Llanelian-yn-Rhos is a village in Conwy County, North Wales. It is bordered to the south east by Dolwen, Bryn-y-Maen to the west, Old Colwyn to the north and Mochdre to the North West.
Near by towns and villages include Colwyn Bay, Abergele, Llandudno, Conwy, Llysfaen, Rhos-on-Sea, and Llanddulas. Mynydd Llanelian lies around 3km to the south west of Llanelian-yn-Rhos.
The village enjoys magnificent views of the surrounding countryside and the North Wales coastline.
The hamlet of Llanelian is centred on the ancient church of Saint Elian's and its neighbouring property the White Lion Inn.
St Elian's is an historic church, probably founded in the 6th Century: on the north nave wall is a medieval painted panel, once part of a rood-loft; above the east wall are paintings of the life of the Virgin Mary; and the church contains a fifteenth century font with a seventeenth century cover.
St Elian's flourished as a late-medieval pilgrimage centre, and offerings from pilgrims probably paid for the enlargement and beautification of the church.
Next to the church gate is the public house, The White Lion Inn, which displays on the swinging inn sign above the door the rampant white lion of the Holland's of Teyrdan. Humphrey Holland, squire of the estate, was entombed in the church grounds - according to the worn epitaph on the tomb that proclaims he departed this life in 1612.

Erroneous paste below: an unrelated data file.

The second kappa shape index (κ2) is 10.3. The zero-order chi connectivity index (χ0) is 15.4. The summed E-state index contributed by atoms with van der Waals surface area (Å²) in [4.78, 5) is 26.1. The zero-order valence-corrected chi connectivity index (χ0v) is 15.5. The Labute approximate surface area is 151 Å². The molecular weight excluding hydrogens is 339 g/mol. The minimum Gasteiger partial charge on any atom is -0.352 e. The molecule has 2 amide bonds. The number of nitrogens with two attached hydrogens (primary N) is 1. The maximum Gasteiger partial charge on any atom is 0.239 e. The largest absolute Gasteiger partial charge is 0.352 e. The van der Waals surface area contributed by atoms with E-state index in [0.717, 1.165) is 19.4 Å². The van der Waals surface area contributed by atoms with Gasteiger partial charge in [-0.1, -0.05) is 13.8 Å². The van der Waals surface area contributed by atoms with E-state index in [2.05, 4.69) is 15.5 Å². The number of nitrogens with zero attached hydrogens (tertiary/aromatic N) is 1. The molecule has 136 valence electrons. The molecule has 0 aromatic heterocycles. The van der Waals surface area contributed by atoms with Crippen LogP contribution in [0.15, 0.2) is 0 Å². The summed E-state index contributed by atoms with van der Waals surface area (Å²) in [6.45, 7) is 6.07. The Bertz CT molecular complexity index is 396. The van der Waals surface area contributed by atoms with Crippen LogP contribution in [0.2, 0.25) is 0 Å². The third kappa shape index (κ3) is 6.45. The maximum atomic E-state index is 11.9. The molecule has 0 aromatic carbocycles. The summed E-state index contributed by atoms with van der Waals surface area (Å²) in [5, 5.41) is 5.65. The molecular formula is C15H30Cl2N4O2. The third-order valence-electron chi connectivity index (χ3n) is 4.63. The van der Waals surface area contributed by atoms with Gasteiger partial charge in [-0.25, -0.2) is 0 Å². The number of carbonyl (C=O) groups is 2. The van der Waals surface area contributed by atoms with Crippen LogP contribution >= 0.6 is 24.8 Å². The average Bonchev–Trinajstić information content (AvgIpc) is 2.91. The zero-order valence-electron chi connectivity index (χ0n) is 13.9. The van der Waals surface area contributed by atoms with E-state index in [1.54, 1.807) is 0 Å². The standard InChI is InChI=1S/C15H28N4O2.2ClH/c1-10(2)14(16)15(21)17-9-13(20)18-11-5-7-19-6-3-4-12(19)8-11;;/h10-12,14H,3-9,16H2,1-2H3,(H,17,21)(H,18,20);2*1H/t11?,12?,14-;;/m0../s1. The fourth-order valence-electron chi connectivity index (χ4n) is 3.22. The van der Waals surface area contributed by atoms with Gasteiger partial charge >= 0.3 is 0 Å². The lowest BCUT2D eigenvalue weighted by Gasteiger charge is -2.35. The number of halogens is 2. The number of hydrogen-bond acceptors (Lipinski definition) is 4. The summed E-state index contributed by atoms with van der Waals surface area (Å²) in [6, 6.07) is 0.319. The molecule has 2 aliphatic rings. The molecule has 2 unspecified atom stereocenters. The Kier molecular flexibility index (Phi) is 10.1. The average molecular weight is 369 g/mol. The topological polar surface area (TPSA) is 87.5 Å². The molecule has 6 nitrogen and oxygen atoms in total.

The pub / restaurant is possibly the oldest country inn in North Wales with parts of the building reputed to date back over 1200 years; part of the existing pub served as a shippon and a granary. The current building retains its original Welsh slate floor and oak beamed ceiling: a 19th century church pew is utilised as one of the seats for customers.
Llanelian is well known for the cursing well of St. Elian. In years gone by, for a small fee, a curse could be registered with a person's name etched on a stone, which was then dropped into the well. The activity of cursing seems to have disappeared in the 19th Century.